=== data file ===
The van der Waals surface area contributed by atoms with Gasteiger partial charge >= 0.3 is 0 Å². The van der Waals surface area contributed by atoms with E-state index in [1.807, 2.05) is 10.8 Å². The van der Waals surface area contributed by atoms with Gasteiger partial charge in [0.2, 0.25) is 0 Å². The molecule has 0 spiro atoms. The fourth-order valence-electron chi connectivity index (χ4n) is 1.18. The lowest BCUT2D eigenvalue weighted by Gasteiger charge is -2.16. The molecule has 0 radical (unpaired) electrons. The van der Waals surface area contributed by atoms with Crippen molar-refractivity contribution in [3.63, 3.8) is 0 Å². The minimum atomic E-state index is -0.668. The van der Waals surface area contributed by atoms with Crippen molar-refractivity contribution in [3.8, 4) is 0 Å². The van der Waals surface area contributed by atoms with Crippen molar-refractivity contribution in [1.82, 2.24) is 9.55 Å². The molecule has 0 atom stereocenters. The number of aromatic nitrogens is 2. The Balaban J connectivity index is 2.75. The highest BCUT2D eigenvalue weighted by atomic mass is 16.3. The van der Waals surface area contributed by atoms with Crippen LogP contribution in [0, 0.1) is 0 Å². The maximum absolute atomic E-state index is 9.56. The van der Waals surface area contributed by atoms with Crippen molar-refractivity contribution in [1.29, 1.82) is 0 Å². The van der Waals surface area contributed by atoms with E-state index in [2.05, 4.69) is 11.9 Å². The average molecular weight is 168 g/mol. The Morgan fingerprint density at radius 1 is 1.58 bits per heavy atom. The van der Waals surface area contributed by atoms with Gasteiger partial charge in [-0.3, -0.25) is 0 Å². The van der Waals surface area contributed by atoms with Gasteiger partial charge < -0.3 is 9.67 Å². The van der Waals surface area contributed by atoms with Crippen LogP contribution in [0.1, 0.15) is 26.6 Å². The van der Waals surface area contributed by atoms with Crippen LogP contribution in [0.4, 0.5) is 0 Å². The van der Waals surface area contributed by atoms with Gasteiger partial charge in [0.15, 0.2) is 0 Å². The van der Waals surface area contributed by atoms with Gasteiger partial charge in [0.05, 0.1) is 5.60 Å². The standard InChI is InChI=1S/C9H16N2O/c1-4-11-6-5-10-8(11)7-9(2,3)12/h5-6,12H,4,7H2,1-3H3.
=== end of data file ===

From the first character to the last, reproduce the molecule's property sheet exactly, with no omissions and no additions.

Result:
The van der Waals surface area contributed by atoms with Gasteiger partial charge >= 0.3 is 0 Å². The van der Waals surface area contributed by atoms with E-state index in [1.807, 2.05) is 10.8 Å². The van der Waals surface area contributed by atoms with Gasteiger partial charge in [0.2, 0.25) is 0 Å². The molecule has 0 spiro atoms. The fourth-order valence-electron chi connectivity index (χ4n) is 1.18. The lowest BCUT2D eigenvalue weighted by Gasteiger charge is -2.16. The molecule has 0 radical (unpaired) electrons. The van der Waals surface area contributed by atoms with Crippen molar-refractivity contribution in [3.63, 3.8) is 0 Å². The minimum atomic E-state index is -0.668. The van der Waals surface area contributed by atoms with Crippen molar-refractivity contribution in [3.8, 4) is 0 Å². The van der Waals surface area contributed by atoms with Crippen molar-refractivity contribution in [1.82, 2.24) is 9.55 Å². The molecule has 0 atom stereocenters. The number of aromatic nitrogens is 2. The Balaban J connectivity index is 2.75. The highest BCUT2D eigenvalue weighted by atomic mass is 16.3. The van der Waals surface area contributed by atoms with Crippen LogP contribution in [0, 0.1) is 0 Å². The maximum absolute atomic E-state index is 9.56. The van der Waals surface area contributed by atoms with Crippen molar-refractivity contribution in [1.29, 1.82) is 0 Å². The van der Waals surface area contributed by atoms with E-state index in [2.05, 4.69) is 11.9 Å². The average molecular weight is 168 g/mol. The Morgan fingerprint density at radius 1 is 1.58 bits per heavy atom. The van der Waals surface area contributed by atoms with Gasteiger partial charge in [-0.3, -0.25) is 0 Å². The van der Waals surface area contributed by atoms with Gasteiger partial charge < -0.3 is 9.67 Å². The van der Waals surface area contributed by atoms with Crippen LogP contribution in [0.1, 0.15) is 26.6 Å². The van der Waals surface area contributed by atoms with Crippen LogP contribution in [0.4, 0.5) is 0 Å². The van der Waals surface area contributed by atoms with Gasteiger partial charge in [0.15, 0.2) is 0 Å². The van der Waals surface area contributed by atoms with Gasteiger partial charge in [0.05, 0.1) is 5.60 Å². The standard InChI is InChI=1S/C9H16N2O/c1-4-11-6-5-10-8(11)7-9(2,3)12/h5-6,12H,4,7H2,1-3H3.